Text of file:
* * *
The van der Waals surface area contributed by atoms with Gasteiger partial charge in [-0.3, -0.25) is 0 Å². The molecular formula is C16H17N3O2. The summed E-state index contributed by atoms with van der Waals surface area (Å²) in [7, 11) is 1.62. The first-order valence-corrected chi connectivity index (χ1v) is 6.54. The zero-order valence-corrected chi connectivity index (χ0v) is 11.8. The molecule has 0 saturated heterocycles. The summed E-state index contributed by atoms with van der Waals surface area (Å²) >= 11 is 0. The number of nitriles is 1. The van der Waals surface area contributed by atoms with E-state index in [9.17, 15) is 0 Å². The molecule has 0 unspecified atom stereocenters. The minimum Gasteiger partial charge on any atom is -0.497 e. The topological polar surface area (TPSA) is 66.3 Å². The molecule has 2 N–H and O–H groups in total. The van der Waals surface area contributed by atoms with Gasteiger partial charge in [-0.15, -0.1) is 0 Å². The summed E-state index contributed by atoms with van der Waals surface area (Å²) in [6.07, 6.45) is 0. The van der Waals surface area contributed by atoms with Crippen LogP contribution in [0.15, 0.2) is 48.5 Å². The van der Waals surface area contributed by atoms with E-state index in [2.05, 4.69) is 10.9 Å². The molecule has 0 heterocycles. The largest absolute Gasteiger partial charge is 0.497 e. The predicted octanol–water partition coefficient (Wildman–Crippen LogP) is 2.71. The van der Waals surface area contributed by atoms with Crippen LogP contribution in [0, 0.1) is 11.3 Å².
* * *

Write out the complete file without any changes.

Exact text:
The van der Waals surface area contributed by atoms with Gasteiger partial charge in [-0.3, -0.25) is 0 Å². The molecular formula is C16H17N3O2. The summed E-state index contributed by atoms with van der Waals surface area (Å²) in [7, 11) is 1.62. The first-order valence-corrected chi connectivity index (χ1v) is 6.54. The zero-order valence-corrected chi connectivity index (χ0v) is 11.8. The molecule has 0 saturated heterocycles. The summed E-state index contributed by atoms with van der Waals surface area (Å²) >= 11 is 0. The number of nitriles is 1. The van der Waals surface area contributed by atoms with E-state index in [9.17, 15) is 0 Å². The molecule has 0 unspecified atom stereocenters. The minimum Gasteiger partial charge on any atom is -0.497 e. The topological polar surface area (TPSA) is 66.3 Å². The molecule has 2 N–H and O–H groups in total. The van der Waals surface area contributed by atoms with Gasteiger partial charge in [-0.15, -0.1) is 0 Å². The summed E-state index contributed by atoms with van der Waals surface area (Å²) in [6.07, 6.45) is 0. The van der Waals surface area contributed by atoms with Crippen LogP contribution in [0.15, 0.2) is 48.5 Å². The van der Waals surface area contributed by atoms with E-state index in [2.05, 4.69) is 10.9 Å². The molecule has 0 heterocycles. The largest absolute Gasteiger partial charge is 0.497 e. The predicted octanol–water partition coefficient (Wildman–Crippen LogP) is 2.71. The van der Waals surface area contributed by atoms with Crippen LogP contribution in [0, 0.1) is 11.3 Å².